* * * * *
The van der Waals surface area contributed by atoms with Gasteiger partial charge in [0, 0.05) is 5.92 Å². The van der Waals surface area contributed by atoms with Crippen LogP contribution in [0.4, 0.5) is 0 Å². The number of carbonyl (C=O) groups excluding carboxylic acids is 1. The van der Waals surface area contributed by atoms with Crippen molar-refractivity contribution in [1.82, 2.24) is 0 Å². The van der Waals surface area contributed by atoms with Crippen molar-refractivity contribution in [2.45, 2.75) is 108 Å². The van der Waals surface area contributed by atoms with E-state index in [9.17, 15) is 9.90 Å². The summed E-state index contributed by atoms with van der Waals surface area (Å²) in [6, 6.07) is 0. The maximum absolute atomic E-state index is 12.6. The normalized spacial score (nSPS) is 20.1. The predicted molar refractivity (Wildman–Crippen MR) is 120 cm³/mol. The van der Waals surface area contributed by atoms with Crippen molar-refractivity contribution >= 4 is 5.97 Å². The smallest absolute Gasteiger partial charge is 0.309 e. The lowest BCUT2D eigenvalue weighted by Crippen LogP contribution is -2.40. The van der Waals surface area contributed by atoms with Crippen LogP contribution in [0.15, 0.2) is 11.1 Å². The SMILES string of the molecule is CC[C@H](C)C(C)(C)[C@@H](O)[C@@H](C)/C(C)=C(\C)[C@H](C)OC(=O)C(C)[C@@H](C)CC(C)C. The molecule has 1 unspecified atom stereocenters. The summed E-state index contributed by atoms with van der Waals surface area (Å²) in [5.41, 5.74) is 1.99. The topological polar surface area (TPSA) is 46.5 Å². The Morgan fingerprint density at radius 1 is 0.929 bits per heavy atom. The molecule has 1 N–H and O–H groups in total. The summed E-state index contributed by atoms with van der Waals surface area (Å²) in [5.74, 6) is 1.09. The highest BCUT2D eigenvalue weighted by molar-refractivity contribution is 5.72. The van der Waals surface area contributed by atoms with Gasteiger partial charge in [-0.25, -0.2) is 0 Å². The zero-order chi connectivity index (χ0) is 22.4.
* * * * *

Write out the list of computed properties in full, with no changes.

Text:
The van der Waals surface area contributed by atoms with Gasteiger partial charge in [0, 0.05) is 5.92 Å². The van der Waals surface area contributed by atoms with Crippen LogP contribution in [0.4, 0.5) is 0 Å². The number of carbonyl (C=O) groups excluding carboxylic acids is 1. The van der Waals surface area contributed by atoms with Crippen molar-refractivity contribution in [1.82, 2.24) is 0 Å². The van der Waals surface area contributed by atoms with Crippen molar-refractivity contribution in [2.45, 2.75) is 108 Å². The van der Waals surface area contributed by atoms with E-state index in [9.17, 15) is 9.90 Å². The summed E-state index contributed by atoms with van der Waals surface area (Å²) in [6, 6.07) is 0. The maximum absolute atomic E-state index is 12.6. The normalized spacial score (nSPS) is 20.1. The predicted molar refractivity (Wildman–Crippen MR) is 120 cm³/mol. The van der Waals surface area contributed by atoms with Crippen molar-refractivity contribution >= 4 is 5.97 Å². The smallest absolute Gasteiger partial charge is 0.309 e. The lowest BCUT2D eigenvalue weighted by Crippen LogP contribution is -2.40. The van der Waals surface area contributed by atoms with Crippen LogP contribution in [0.15, 0.2) is 11.1 Å². The SMILES string of the molecule is CC[C@H](C)C(C)(C)[C@@H](O)[C@@H](C)/C(C)=C(\C)[C@H](C)OC(=O)C(C)[C@@H](C)CC(C)C. The molecule has 1 unspecified atom stereocenters. The summed E-state index contributed by atoms with van der Waals surface area (Å²) in [5.41, 5.74) is 1.99. The topological polar surface area (TPSA) is 46.5 Å². The Morgan fingerprint density at radius 1 is 0.929 bits per heavy atom. The molecule has 1 N–H and O–H groups in total. The summed E-state index contributed by atoms with van der Waals surface area (Å²) in [5.74, 6) is 1.09. The highest BCUT2D eigenvalue weighted by molar-refractivity contribution is 5.72. The van der Waals surface area contributed by atoms with Gasteiger partial charge in [-0.25, -0.2) is 0 Å². The zero-order chi connectivity index (χ0) is 22.4.